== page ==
Thinking of avoiding the rush? Think again
The first of the season’s extra trains, the K4636, left Shanghai at 8:55pm yesterday, carrying 1,039 passengers home for Spring Festival. It is due to arrive at Chengdu in southwest China’s Sichuan Province before dawn tomorrow.
Spring Festival, or Chinese Lunar New Year, falls on February 5 this year. The holiday travel peak, chunyun, will last from January 21 to March 1.
The city has a large population of workers from Sichuan, Guizhou and Chongqing which is why Shanghai Railway Administration began extra trains ahead of the travel peak.
Passengers arrived at Shanghai Railway Station early. Li Zhongbi and Long Taiping turned up in the afternoon. The couple from Deyang in Sichuan have been working at a brick factory in Shanghai for over a decade.
They purchased two seats online a week ago. “We used to line up outside the stations to buy tickets, but the Internet has made it so easy,” said Li.
They will take another train from Chengdu to Deyang. Last time their son drove them. “It took us two nights and a day to finally get home,” said Long. “It was exhausting. I wouldn’t choose that route again.”
Long said they only go home every two or three years. Communication technology has improved a lot, but it is always good to go home for a family gathering.
Someone else also arrived early. Liu Zhihui, an officer from the railway station, volunteered to provide water, newspapers and first aid for passengers. He pushed his trolley into the waiting hall at around 7pm.
This will be the fifth time Liu has spent his Spring Festival in the station. “I have already volunteered to come on New Year’s Eve,” Liu said, as he poured a cup of hot water. “It makes me happy to help out.”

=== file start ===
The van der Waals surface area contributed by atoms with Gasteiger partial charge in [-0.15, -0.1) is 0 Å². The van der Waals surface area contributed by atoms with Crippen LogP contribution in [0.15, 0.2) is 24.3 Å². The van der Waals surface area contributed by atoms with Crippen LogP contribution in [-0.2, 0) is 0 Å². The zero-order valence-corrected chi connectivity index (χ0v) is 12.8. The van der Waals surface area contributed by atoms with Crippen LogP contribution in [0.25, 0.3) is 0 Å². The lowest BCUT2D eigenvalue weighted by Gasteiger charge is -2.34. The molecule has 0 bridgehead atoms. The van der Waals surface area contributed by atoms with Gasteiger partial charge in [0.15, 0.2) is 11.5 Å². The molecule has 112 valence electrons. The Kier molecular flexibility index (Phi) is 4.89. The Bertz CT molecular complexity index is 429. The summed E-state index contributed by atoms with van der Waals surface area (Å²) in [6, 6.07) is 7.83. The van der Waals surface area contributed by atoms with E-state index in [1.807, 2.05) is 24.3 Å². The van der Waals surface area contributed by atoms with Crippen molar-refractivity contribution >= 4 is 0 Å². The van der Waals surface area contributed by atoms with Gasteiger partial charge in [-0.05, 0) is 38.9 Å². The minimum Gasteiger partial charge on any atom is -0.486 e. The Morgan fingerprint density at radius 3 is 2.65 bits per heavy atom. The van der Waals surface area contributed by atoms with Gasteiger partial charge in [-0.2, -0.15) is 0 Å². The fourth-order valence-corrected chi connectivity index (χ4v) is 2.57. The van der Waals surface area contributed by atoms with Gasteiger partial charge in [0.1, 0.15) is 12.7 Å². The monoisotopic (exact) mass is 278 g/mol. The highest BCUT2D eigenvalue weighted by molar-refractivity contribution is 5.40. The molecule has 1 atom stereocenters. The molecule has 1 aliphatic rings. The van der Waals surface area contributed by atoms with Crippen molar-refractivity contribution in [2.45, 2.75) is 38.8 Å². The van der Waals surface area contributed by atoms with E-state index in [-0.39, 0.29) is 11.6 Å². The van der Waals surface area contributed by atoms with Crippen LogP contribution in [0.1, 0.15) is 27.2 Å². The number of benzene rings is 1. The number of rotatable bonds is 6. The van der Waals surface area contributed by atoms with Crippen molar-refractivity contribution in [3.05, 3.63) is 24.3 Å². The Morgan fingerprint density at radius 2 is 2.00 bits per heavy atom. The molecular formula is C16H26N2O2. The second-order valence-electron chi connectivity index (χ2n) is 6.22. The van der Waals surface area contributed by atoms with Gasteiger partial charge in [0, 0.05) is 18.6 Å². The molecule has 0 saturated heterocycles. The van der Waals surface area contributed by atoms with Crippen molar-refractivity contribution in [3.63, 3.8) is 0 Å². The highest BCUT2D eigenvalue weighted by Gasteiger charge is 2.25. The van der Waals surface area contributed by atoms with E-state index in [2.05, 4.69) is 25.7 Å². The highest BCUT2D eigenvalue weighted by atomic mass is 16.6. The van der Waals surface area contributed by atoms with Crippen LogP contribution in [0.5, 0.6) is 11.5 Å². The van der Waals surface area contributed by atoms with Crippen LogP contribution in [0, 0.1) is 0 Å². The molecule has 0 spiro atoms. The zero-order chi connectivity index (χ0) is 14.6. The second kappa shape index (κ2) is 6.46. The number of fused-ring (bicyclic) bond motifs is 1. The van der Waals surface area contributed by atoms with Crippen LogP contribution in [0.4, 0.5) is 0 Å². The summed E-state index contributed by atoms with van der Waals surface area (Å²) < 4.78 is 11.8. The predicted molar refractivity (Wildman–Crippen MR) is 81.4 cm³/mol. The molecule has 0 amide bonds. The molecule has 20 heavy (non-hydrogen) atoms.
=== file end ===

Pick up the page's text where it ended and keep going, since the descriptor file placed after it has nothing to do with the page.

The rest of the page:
A woman surnamed Luo who got a band-aid from Liu for a cut finger said this was the first time she had gone back to her hometown in northwest China’s Shaanxi Province for nine years.
As the clock ticked, she said she was more nervous than happy, as her home must have changed so much. Who would meet her and how would her hometown embrace this long-gone wanderer?
A 72-year-old Shanghai local, Bu, was also taking the train. He was going to Sanmenxia in central China’s Henan Province to watch the migration of the swans.
Although caught up in the Spring festival exodus, Bu was still excited about the prospect of getting some fine pictures of the swans.
“Photography has been my passion since I retired,” he said. “The swans overwintering from the north is something you can’t miss.”
As the train was an old-fashioned green one, the crew took measures to make the trip as comfortable as they could.
Zha Jing, head of the crew of K4636, told Shanghai Daily the train had prepared food for people from all over the country. The price of meals ranges from 5 to 25 yuan (US$3.7).
“We have spicy dishes of course, for the destination is Chengdu,” said Zha. “We have also prepared halal meals.”
Six carriages are sleeper cars and 10 are seating. “We have kept back about 400 seats for passengers who will board the train at stations along the way,” Zha said.
The crew also invited calligraphers to write traditional couplets and the character fu (good fortune) in the dining car to help them celebrate the upcoming new year with passengers.
Another 24 extra trains will take passengers home before the travel rush officially kicks off.
A total of 13.1 million people are expected to leave town by train during the rush, 5 percent more than last year.
The peak of the rush is likely to be on February 2 where about 513,000 people will leave town, a new daily high.